EU plans Athens-Ankara mediation

EU plans Athens-Ankara mediation

The possibility of European Union mediation between Turkey, Greece and Cyprus was discussed in Ankara on Monday by the EU High Representative Josep Borrell and Foreign Minister Mevlut Cavusoglu.

“I am here [in Turkey] to find a solution to the conflict between Turkey and Greece over the Eastern Mediterranean. We [as the EU] plan to organize negotiation talks between the two sides,” Borrell was quoted as saying by the English version of the Sabah newspaper. Borrell made his comments ahead of this coming Monday’s summit of the EU’s 27 foreign ministers which will discuss Turkey. 

The EU official admitted that EU-Turkey relations were not at their best, adding that the bloc will continue to work to find a solution for the better distribution of hydrocarbon revenues in Cyprus. He also stressed that the EU and Turkey should reconsider issues such as customs union, refugees and cooperation in Syria and Libya.

​​​​​​For his part, Cavusoglu took what was seen as a harsh tone warning that Turkey would respond to any sanctions imposed on it by the EU, directly threatening to weaponize the refugee issue. More specifically, he said that if the EU allows two member-states to make a hostage of the political issues pertaining to Turkey then Ankara will not fulfill its responsibilities on the refugees issue.  As for the proposal for European intervention on the Cyprus hydrocarbons issue, Cavusoglu stressed that Turkey would accept it only if it was an honest mediation.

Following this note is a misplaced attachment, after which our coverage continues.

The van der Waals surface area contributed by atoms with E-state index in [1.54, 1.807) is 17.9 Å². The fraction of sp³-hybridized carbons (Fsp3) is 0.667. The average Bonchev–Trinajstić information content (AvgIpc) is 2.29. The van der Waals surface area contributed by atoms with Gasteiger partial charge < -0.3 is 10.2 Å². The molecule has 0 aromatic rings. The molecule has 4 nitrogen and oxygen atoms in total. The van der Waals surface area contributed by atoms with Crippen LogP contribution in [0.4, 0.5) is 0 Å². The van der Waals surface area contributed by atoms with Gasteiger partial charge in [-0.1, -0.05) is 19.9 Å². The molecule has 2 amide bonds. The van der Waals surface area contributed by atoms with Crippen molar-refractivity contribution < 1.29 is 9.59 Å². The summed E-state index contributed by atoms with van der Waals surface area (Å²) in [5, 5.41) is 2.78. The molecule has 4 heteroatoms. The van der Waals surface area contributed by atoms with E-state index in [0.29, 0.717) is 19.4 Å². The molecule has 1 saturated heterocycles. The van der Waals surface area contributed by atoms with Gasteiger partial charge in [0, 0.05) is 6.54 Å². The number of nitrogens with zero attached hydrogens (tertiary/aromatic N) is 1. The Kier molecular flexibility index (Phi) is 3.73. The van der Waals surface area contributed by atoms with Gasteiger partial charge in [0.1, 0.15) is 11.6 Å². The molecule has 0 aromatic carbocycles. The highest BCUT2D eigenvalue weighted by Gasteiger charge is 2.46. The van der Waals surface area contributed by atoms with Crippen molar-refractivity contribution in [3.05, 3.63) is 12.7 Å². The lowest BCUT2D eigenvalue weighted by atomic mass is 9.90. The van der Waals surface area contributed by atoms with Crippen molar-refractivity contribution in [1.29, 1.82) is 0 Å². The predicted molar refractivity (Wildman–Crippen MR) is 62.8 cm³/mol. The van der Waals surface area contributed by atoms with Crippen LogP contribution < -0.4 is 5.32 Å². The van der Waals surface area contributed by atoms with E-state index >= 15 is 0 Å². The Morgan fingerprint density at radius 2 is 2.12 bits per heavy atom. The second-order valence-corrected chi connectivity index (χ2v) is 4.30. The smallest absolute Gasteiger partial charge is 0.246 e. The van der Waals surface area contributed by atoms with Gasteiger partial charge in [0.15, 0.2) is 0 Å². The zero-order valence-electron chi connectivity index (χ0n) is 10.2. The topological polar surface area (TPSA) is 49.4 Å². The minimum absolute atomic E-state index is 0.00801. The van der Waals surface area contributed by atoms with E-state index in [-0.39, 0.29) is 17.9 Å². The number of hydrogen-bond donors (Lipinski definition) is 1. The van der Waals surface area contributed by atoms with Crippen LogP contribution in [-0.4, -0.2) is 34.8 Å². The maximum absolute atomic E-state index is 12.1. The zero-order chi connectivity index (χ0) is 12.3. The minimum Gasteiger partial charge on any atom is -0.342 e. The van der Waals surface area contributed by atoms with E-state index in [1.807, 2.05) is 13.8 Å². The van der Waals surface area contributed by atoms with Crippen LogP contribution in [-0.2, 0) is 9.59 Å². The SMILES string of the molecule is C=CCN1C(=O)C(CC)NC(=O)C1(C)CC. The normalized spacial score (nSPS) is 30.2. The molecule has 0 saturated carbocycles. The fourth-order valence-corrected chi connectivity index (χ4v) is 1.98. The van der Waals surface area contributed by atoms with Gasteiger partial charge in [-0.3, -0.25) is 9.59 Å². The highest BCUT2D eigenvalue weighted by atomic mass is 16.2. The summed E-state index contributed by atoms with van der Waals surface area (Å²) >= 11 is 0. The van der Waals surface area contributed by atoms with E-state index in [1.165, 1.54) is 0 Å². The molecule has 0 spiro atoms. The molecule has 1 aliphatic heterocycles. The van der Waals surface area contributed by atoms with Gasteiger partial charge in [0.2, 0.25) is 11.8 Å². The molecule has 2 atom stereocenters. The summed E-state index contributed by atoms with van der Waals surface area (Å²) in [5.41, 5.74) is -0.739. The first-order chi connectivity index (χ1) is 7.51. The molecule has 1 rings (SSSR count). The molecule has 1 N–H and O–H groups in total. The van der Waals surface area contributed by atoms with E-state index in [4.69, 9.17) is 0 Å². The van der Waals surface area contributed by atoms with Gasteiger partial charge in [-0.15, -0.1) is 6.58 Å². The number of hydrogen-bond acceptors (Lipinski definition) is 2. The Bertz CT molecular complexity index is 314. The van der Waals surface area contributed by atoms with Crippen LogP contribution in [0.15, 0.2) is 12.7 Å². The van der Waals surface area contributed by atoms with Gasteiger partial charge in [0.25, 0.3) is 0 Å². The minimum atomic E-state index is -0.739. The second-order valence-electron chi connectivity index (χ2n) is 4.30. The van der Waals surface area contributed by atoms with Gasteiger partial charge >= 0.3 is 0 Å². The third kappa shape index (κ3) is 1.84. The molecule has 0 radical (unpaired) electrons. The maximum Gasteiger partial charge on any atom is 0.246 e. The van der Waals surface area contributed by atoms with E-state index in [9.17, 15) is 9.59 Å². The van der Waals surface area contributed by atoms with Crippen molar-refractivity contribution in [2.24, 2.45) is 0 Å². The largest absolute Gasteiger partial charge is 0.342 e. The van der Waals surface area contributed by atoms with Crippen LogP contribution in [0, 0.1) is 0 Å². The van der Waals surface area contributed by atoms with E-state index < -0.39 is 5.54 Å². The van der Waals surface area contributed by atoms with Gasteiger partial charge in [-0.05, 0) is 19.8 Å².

Meanwhile on Monday, the European Commission took an indirect, but clear, position in favor of maintaining the status of the former church of Hagia Sophia as a museum.

“We understand that Hagia Sophia is a UNESCO World Heritage site; this is important and we need to look at it from that perspective,” said the EC’s chief spokesman Eric Mamer. He also stressed that “Hagia Sophia is a symbol of tolerance, dialogue and we must not use these facts to fuel any disagreement between religions.”

Weighing in on the issue, Russian government spokesman Dmitry Peskov said that although Hagia Sophia was a domestic Turkish issue, it has “sacred value” for Russia and that it should be taken into account that it is a World Heritage site. 

Russian Patriarch Kirill said any change to the status of “one of the biggest monuments of Christian civilization” and any attempt “to humiliate or trample on the 1,000-year-old spiritual heritage of the Church of Constantinople will be taken by the Russian people – in the past as now – with bitterness and exasperation.” 

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